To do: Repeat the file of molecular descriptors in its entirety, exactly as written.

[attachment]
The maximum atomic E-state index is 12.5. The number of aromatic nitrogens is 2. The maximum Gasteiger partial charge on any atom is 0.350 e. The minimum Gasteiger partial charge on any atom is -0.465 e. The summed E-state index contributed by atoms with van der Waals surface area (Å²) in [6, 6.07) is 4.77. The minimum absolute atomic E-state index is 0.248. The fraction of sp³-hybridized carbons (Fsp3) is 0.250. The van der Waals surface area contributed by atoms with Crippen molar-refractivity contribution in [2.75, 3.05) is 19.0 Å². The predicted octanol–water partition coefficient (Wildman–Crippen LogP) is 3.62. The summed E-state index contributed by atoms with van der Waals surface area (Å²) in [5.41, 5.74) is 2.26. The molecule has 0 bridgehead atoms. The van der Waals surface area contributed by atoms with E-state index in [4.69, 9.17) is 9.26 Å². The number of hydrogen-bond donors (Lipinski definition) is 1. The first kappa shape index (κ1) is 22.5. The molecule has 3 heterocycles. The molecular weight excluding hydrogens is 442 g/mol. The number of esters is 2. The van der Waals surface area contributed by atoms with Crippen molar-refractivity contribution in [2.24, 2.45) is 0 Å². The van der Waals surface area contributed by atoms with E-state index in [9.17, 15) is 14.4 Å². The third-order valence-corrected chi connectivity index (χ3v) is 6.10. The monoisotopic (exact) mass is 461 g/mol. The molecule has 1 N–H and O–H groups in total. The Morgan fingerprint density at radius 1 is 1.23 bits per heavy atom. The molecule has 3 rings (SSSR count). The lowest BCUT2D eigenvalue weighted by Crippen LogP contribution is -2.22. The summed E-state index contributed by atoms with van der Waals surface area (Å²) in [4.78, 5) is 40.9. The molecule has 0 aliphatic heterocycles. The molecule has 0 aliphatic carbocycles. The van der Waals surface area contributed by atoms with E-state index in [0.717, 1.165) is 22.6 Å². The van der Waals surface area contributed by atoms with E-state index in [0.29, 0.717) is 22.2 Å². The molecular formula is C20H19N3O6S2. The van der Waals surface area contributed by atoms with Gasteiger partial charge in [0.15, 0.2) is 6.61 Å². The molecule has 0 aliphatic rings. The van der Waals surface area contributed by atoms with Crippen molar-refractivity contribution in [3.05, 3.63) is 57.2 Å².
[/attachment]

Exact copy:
The maximum atomic E-state index is 12.5. The number of aromatic nitrogens is 2. The maximum Gasteiger partial charge on any atom is 0.350 e. The minimum Gasteiger partial charge on any atom is -0.465 e. The summed E-state index contributed by atoms with van der Waals surface area (Å²) in [6, 6.07) is 4.77. The minimum absolute atomic E-state index is 0.248. The fraction of sp³-hybridized carbons (Fsp3) is 0.250. The van der Waals surface area contributed by atoms with Crippen molar-refractivity contribution in [2.75, 3.05) is 19.0 Å². The predicted octanol–water partition coefficient (Wildman–Crippen LogP) is 3.62. The summed E-state index contributed by atoms with van der Waals surface area (Å²) in [5.41, 5.74) is 2.26. The molecule has 0 bridgehead atoms. The van der Waals surface area contributed by atoms with E-state index in [4.69, 9.17) is 9.26 Å². The number of hydrogen-bond donors (Lipinski definition) is 1. The first kappa shape index (κ1) is 22.5. The molecule has 3 heterocycles. The molecular weight excluding hydrogens is 442 g/mol. The number of esters is 2. The van der Waals surface area contributed by atoms with Crippen molar-refractivity contribution in [2.24, 2.45) is 0 Å². The van der Waals surface area contributed by atoms with E-state index in [9.17, 15) is 14.4 Å². The third-order valence-corrected chi connectivity index (χ3v) is 6.10. The monoisotopic (exact) mass is 461 g/mol. The molecule has 1 N–H and O–H groups in total. The Morgan fingerprint density at radius 1 is 1.23 bits per heavy atom. The molecule has 3 rings (SSSR count). The lowest BCUT2D eigenvalue weighted by Crippen LogP contribution is -2.22. The summed E-state index contributed by atoms with van der Waals surface area (Å²) in [4.78, 5) is 40.9. The molecule has 0 aliphatic heterocycles. The molecule has 0 aliphatic carbocycles. The van der Waals surface area contributed by atoms with E-state index in [0.717, 1.165) is 22.6 Å². The van der Waals surface area contributed by atoms with E-state index in [0.29, 0.717) is 22.2 Å². The molecular formula is C20H19N3O6S2. The van der Waals surface area contributed by atoms with Gasteiger partial charge in [0.15, 0.2) is 6.61 Å². The molecule has 0 aliphatic rings. The van der Waals surface area contributed by atoms with Crippen molar-refractivity contribution in [3.05, 3.63) is 57.2 Å².